Paul Polman recently visited WRI to talk about Unilever's business model, equitable supply chains and sustainability.
WRI established its U.S. office in 1982. We work to improve water quality, increase awareness of local climate change impacts, and identify cost-effective emissions-reduction opportunities in the United States. Learn more about our work in the United States.
The EPA will soon release emissions standards for existing power plants, the single-largest source of U.S. greenhouse gas emissions.
Action from the world's two largest emitters, which together account for 38 percent of global greenhouse gas emissions, should inspire greater climate commitments from other nations.
Three short stories of landscape restoration in the western United States show that restoration can mean a lot more than just planting trees. Sometimes it means cutting trees, setting fires, and unleashing destructive rodents. Perhaps we'd better explain.
As Karl Hausker noted in a Congressional testimony, the United States can not only achieve its goal of reducing emissions 26-28 percent by 2025—doing so will actually create economic and quality-of-life benefits.
Road to Paris: Examining the President’s International Climate Agenda and Implications for Domestic Environmental Policy
Testimony of Dr. Karl Hausker before the US Senate Committee on Environment and Public Works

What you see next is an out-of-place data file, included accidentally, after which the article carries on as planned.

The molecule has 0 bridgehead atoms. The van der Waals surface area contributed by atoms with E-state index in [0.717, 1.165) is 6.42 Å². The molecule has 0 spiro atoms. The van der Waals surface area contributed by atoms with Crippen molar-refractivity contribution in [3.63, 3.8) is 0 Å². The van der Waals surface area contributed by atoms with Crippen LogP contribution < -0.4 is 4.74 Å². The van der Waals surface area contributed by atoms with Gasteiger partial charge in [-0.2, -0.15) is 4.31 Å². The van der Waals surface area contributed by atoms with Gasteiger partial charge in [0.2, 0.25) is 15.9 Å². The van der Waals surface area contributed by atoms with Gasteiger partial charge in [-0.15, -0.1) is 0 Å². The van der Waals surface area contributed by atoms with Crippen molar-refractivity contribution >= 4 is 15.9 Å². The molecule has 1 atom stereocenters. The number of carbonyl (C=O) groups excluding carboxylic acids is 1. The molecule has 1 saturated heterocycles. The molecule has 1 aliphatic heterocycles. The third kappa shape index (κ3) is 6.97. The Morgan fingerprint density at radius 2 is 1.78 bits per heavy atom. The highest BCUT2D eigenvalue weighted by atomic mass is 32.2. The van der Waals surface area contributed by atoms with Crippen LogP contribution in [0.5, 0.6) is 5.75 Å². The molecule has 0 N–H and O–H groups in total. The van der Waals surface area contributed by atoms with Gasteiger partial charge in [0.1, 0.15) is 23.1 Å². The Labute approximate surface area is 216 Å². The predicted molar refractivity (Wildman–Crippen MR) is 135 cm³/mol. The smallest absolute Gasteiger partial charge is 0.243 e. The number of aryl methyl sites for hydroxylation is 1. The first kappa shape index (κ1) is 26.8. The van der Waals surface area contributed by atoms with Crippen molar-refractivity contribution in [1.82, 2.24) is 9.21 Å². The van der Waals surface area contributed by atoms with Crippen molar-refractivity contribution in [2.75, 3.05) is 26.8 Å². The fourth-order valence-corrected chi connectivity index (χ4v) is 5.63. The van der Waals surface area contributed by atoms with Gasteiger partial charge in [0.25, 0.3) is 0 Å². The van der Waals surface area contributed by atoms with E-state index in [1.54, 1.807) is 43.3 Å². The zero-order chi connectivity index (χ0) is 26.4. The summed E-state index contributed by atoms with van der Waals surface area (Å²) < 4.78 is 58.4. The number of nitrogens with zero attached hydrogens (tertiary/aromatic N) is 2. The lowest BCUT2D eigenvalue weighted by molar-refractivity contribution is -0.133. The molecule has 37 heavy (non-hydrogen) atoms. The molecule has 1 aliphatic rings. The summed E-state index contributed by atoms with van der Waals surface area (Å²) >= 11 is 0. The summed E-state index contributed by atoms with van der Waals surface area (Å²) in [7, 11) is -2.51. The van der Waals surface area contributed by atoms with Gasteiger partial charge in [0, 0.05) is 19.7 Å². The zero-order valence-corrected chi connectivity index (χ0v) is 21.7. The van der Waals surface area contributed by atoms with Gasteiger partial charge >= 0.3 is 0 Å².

In a July 8, 2015 testimony, Karl Hausker addresses the US Senate Committee on Environment and Public Works.
The joint statement goes beyond research and development and embraces an unprecedented accord on climate targets, where both countries committed to increase their share of renewables by 20 percent by 2030.
WASHINGTON (JUNE 30, 2015)– Earlier today, Presidents Barack Obama and Dilma Rousseff committed to intensify collaboration between their two countries and work together to secure an ambitious climate agreement in Paris. Brazil committed to restore and reforest 12 million hectares of forests by 2030, increase the share of renewables in its energy mix of 28-33% by 2030, and improve low-carbon agricultural and grazing land practices among other measures.
Salmon populations plummeted over the past several decades in central Oregon’s John Day River. The fish’s return is not just an environmental restoration success story, but a cultural one.
New WRI research highlights cost-effective steps states can take to rein in methane emissions—and why it’s in their best interest to do so.